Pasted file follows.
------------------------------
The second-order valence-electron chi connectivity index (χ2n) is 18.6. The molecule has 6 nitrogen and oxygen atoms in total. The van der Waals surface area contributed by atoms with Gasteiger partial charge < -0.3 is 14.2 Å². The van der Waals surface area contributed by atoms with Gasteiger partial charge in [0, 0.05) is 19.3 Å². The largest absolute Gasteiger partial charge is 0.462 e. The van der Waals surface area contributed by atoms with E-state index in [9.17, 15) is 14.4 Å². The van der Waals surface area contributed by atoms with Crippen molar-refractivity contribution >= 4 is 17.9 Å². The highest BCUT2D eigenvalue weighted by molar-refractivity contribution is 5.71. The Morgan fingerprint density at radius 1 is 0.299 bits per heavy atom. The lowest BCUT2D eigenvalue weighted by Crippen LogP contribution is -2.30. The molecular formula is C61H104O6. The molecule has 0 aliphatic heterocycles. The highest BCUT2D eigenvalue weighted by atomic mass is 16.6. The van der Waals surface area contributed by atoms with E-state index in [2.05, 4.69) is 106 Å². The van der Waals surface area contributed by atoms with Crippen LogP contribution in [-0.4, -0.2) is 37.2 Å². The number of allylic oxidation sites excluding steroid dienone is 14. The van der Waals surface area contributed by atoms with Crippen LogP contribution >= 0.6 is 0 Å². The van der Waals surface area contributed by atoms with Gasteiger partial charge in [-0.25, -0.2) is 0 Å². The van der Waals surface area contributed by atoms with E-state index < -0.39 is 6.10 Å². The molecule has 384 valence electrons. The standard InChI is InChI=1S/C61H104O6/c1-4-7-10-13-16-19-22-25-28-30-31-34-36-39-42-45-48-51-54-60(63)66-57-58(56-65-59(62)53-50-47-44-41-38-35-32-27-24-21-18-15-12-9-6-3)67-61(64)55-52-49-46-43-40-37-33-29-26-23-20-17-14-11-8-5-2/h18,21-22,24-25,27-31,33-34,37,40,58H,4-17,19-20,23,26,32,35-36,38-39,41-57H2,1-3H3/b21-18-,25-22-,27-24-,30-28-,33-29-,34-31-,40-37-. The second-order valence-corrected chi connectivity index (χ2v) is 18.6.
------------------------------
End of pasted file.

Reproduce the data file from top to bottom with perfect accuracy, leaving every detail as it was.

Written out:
The second-order valence-electron chi connectivity index (χ2n) is 18.6. The molecule has 6 nitrogen and oxygen atoms in total. The van der Waals surface area contributed by atoms with Gasteiger partial charge < -0.3 is 14.2 Å². The van der Waals surface area contributed by atoms with Gasteiger partial charge in [0, 0.05) is 19.3 Å². The largest absolute Gasteiger partial charge is 0.462 e. The van der Waals surface area contributed by atoms with E-state index in [9.17, 15) is 14.4 Å². The van der Waals surface area contributed by atoms with Crippen molar-refractivity contribution >= 4 is 17.9 Å². The highest BCUT2D eigenvalue weighted by molar-refractivity contribution is 5.71. The Morgan fingerprint density at radius 1 is 0.299 bits per heavy atom. The lowest BCUT2D eigenvalue weighted by Crippen LogP contribution is -2.30. The molecular formula is C61H104O6. The molecule has 0 aliphatic heterocycles. The highest BCUT2D eigenvalue weighted by atomic mass is 16.6. The van der Waals surface area contributed by atoms with E-state index in [2.05, 4.69) is 106 Å². The van der Waals surface area contributed by atoms with Crippen LogP contribution in [-0.4, -0.2) is 37.2 Å². The number of allylic oxidation sites excluding steroid dienone is 14. The van der Waals surface area contributed by atoms with Crippen LogP contribution >= 0.6 is 0 Å². The van der Waals surface area contributed by atoms with Gasteiger partial charge in [-0.25, -0.2) is 0 Å². The van der Waals surface area contributed by atoms with E-state index < -0.39 is 6.10 Å². The molecule has 384 valence electrons. The standard InChI is InChI=1S/C61H104O6/c1-4-7-10-13-16-19-22-25-28-30-31-34-36-39-42-45-48-51-54-60(63)66-57-58(56-65-59(62)53-50-47-44-41-38-35-32-27-24-21-18-15-12-9-6-3)67-61(64)55-52-49-46-43-40-37-33-29-26-23-20-17-14-11-8-5-2/h18,21-22,24-25,27-31,33-34,37,40,58H,4-17,19-20,23,26,32,35-36,38-39,41-57H2,1-3H3/b21-18-,25-22-,27-24-,30-28-,33-29-,34-31-,40-37-. The second-order valence-corrected chi connectivity index (χ2v) is 18.6.